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After the rapid rise in the cost of capital the world over, economies are beginning to falter. China, Germany, Holland, New Zealand and now Australia, are rapidly slowing, bringing high quality fixed income back on the radar of many serious investment committees. With many other asset classes still enjoying lofty valuations after an extraordinary period for investors, the reset of global yields in fixed income bond markets continues to draw in fresh capital, as asset allocation from large institutional investors continues to rebuild exposures to lock in future incomes and benefit from any further economic deterioration expected under restrictive policy settings.
The material reset of yields through the rate hiking cycle has delivered some markets back to yield levels not seen since the Global Financial Crisis (GFC), with many US government bonds now yielding more than 5.00%. This reestablishment of yield makes for a compelling income alternative, whilst also providing a significant cushion against further rate rises. Depending on the maturity of a bond (longer-dated bonds are more interest rate sensitive), the expected payout from equally weighted market moves remains very attractive. Consider an investor who purchased a short-dated US Treasury 2-year bond at 5.00%. If yields increased to 6.00% over the following year, the total return after one year would still be around 3.20%. However, if yields dropped to 4.00%, the total return on the bond would rise to about 6.90%.
While higher yields are undoubtedly attractive as a standalone investment, the asset quality and liquidity of government bonds also offer portfolio optionality for dynamic asset allocators. Using the experience of the pandemic of 2020 as an example, high quality fixed income assets performed extremely well, rallying strongly while many other asset classes suffered under intense uncertainty. Australian equities, for instance, experienced a nearly 40% pullback at one point. During this period, investors capitalised on their fixed income holdings by selling at a profit and strategically transitioning into undervalued equities, reaping substantial profits. This exemplifies precisely how a defensive strategy is intended to work.
As we approach football finals around the country, it is worth considering which position your own assets might play on your investment team? Strong policy support and a booming economy have had many portfolios set up to be kicking with the policy wind, running with plenty of risk looking to keep the scoreboard humming. As those global winds (and policies) have turned, the backline of defense requires more consideration, as not all defence is created equal. A thorough assessment of ‘fit for purpose’ is also required to engineer solid outcomes, should harder times arrive for asset markets into 2024.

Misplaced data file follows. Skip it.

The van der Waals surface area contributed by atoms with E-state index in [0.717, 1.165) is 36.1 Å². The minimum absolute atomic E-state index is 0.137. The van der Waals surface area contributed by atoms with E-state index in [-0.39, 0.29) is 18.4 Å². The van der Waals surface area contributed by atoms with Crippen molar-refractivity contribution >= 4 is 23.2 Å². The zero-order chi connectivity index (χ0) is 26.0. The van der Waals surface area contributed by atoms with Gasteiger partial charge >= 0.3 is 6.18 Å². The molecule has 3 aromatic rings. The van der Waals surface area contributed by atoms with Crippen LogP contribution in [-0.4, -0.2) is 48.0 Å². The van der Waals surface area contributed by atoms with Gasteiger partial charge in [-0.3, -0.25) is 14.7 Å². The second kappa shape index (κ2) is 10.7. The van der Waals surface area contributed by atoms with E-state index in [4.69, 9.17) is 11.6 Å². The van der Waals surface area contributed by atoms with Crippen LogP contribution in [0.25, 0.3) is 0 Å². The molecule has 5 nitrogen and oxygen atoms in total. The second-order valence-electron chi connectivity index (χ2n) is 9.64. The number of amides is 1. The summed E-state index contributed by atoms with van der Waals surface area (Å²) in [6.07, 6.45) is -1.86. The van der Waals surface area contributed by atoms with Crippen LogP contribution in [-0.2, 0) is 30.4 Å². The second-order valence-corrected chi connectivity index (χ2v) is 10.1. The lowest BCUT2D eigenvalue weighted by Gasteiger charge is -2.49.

It’s valuable to understand the difference between hybrids, high yield bonds (often referred to as junk bonds), corporate bonds, and government bonds. It's also important to weigh the availability of capital in public markets against the distinct characteristics of private markets, where investment horizons and lock-up periods can be considerably more extended. Additionally, ensure that asset offerings pass the sniff test. If public markets have had huge pullbacks over 2022, shouldn’t that impact private markets also? What can we anticipate for private market assets that have yet to reset moving forward?
We believe that, from a medium to long-term cyclical perspective, the risk/reward ratio for high quality government bonds as an asset class is becoming highly attractive for inclusion in a balanced portfolio. The return outlook for Treasuries in the coming year, with yields at approximately 4.25%, strongly favours buyers. A potential market rally offers greater rewards from the capital appreciation and the coupon reinvestment, whilst a further rise in yields would be somewhat mitigated from coupons received.
With Central Banks at the end of their tightening cycles and the specter of the global growth slowdown lurking ominously, many leading indicators such as inverted yield curves, tightening bank lending standards, slowing of mortgage applications, and weakening labour markets have historically been prescient indicators of a recession. Economic ills in China and Germany, historically countries that navigate through economic growth slowdowns, would suggest that the recent velocity of monetary tightening is impacting manufacturing and exports and the broader global economy.
The Antipodean Central Banks, the RBA and RBNZ, have strongly hinted that they are both at the end of their respective hiking cycles. This serves as an important indicator and has implications for other global Central Banks. It's particularly noteworthy given that these economies are heavily leveraged and vulnerable to the potential impact of global economic growth downturns. New Zealand is already in official recession, albeit mild but with no policy support forthcoming, we expect this will continue to broaden to a more severe slowdown. Australia is now in a ‘per capita’ recession, as GDP per person was -0.3% in both the March and June quarters, meaning it is only population growth that is keeping the nominal numbers above zero. Historically the probability is high that rate hikes presage floundering economies and given the velocity of this rate hike cycle, the chances of a hard landing should supersede chances of a unicorn soft landing.
The benefits of including high quality fixed income in a portfolio is compelling, particularly as the bond market traditionally rallies after the last rate hike. This becomes even more significant in the context of the current business cycle, which exhibits a distinct divergence in performance. While a defender might not typically win a Brownlow or a Dally M, their role is critical in bringing home the silverware late in the season or investment cycle.